On May 23rd, 2021, the All Girls STEM Society hosted their first-ever Magic of Mentorship Panel in collaboration with Athena, a San Diego-based group that advocates for women in STEM. We’re so thankful to Athena for connecting over 30 girls with three amazing mentors: Taylor Bruni, who works for Oracle in a software sales capacity, Farzaneh Orak who works as a software engineer at the Costar Group and Ida Khodami who is a partner at Two Bear Capital. In addition, AGSS Founder and current college student Veronica Tang (Majoring in Computer Science and English) and recent graduate Rachel Hong (Majored in Computer Science) were kind enough to come back to talk to girls about their high school and college experiences.
The girls were split into four breakout rooms by grade to talk to the mentors as they rotated through the breakout rooms. The mentors first got to know participants by asking them about their interests, favorite classes and potential career ideas. Afterwards, the girls got to question the mentors about their careers, life advice and the experience of being a woman in STEM.
Many of the mentors were first asked for general advice to which Ms. Bruni responded“study whatever you’re interested in, even if you’ve never heard of it before, because you never know if you like it until you try it. Don’t pigeonhole yourself, just try different things and you’ll figure out what you like.” In the same vein of trying new things, Ms. Orak spoke about her experience recently teaching herself the piano. She noted that “in society, we are suffering from a mindset that if you are old, you cannot do new things, but we are humans and we can adapt and we can learn and we can improve.”
Mentors also spoke about how they came to be involved in their field. For example, Ms. Khodami became involved in biotechnology when she and a group of her friends invented a device for vein detection for inserting IV drips. She noted that this first experience with her field propelled her to do what she does now. Ms. Orak spoke about why she loves engineering, stating that “It’s not about the first year of algebra that you learn, what you learn in engineering school, whether it’s electrical or mechanical, is problem solving. Knowing that engineering background is allowing me to make the impact that I want to make. It’s a very interesting field, it’s all about problem solving and creativity, that’s why I want to stay in this field as long as my brain still works.”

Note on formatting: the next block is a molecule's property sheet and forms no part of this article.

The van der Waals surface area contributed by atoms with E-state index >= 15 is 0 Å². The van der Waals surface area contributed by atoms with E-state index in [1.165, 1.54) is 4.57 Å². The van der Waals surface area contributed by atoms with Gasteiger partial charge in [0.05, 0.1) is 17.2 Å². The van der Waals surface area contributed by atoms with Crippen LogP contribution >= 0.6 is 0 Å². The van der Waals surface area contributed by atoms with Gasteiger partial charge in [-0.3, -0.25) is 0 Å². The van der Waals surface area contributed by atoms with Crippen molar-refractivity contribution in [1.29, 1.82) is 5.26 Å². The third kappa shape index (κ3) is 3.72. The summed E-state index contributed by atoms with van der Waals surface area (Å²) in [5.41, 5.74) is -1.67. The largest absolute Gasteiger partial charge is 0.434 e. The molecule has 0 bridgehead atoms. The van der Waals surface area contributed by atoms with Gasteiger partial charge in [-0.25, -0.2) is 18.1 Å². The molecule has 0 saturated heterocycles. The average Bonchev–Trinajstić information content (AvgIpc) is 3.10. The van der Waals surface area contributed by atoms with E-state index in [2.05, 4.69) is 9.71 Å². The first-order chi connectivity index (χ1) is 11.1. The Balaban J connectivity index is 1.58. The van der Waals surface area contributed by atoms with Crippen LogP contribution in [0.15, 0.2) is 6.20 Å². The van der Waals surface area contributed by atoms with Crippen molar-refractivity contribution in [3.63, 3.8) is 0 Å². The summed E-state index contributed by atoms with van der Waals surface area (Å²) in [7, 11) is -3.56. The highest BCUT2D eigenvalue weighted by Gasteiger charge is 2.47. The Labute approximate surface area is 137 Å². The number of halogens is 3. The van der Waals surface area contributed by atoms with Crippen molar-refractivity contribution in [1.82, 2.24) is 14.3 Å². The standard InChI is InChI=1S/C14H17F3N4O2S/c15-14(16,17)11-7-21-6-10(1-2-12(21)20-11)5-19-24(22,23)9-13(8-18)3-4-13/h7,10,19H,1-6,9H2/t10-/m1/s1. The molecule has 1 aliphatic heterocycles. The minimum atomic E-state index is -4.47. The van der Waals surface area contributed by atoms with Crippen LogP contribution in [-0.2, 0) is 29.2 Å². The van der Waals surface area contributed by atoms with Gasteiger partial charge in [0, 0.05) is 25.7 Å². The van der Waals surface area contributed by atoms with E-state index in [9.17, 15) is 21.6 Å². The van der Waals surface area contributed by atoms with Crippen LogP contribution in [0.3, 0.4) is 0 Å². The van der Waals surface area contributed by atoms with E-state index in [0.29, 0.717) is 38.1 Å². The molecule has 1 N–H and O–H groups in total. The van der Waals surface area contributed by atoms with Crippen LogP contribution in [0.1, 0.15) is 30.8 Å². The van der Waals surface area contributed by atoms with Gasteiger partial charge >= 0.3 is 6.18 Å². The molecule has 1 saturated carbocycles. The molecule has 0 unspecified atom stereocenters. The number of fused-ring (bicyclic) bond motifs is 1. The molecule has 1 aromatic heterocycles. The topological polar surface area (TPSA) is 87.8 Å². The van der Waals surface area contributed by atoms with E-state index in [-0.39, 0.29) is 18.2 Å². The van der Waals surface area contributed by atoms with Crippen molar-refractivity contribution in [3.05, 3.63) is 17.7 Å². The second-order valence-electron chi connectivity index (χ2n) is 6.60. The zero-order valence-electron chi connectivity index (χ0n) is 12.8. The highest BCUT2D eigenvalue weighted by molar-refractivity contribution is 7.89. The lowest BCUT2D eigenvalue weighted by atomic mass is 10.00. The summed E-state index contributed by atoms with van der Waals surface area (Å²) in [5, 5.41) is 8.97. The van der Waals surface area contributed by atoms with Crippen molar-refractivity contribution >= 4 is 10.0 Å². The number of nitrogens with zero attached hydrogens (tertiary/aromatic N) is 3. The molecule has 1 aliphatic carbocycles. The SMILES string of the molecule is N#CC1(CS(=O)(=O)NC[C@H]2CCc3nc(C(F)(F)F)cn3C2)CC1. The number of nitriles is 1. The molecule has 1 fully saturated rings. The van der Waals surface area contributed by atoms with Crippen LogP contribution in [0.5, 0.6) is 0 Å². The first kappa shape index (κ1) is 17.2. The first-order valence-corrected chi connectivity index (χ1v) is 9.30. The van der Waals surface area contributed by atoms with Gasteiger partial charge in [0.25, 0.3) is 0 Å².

Finally, the mentors spoke about their experience as women in STEM, and their advice on thriving in a male-dominated environment. Ms. Bruni gave advice on speaking up, and noted that “I’m the only girl on my team, but when I first started off, it felt pretty 50-50,” in reference to a common phenomenon of entry-level positions being roughly balanced in terms of gender, but higher-level and leadership positions being male-dominated. She continued “I guess I would say, don’t overthink it. At first, I would not speak up or ask a question because I’d think that everyone else already knew the answer, but these other guys, they don’t know more than you, they only act like they know more than you, so if you have a thought, just say it. What’s the worst that could happen?”
Ms. Orak spoke about finding support systems of other women in STEM and said that “My secret ingredient is to have a support system. I always had a group of women, software engineers outside of the company that I could talk to about problems and it helped me not feel alone. Reality is that there is a gender disparity there, but companies are working on that and you need to be strong and find your voice and find support systems to help you navigate.”
For more opportunities to connect with the mentors at Athena, click on this link: https://www.athenasd.org/athena-forums/agss-forum for a forum to post questions or comments for the mentors to respond to! Thanks again to the Athena mentors for their time and energy :)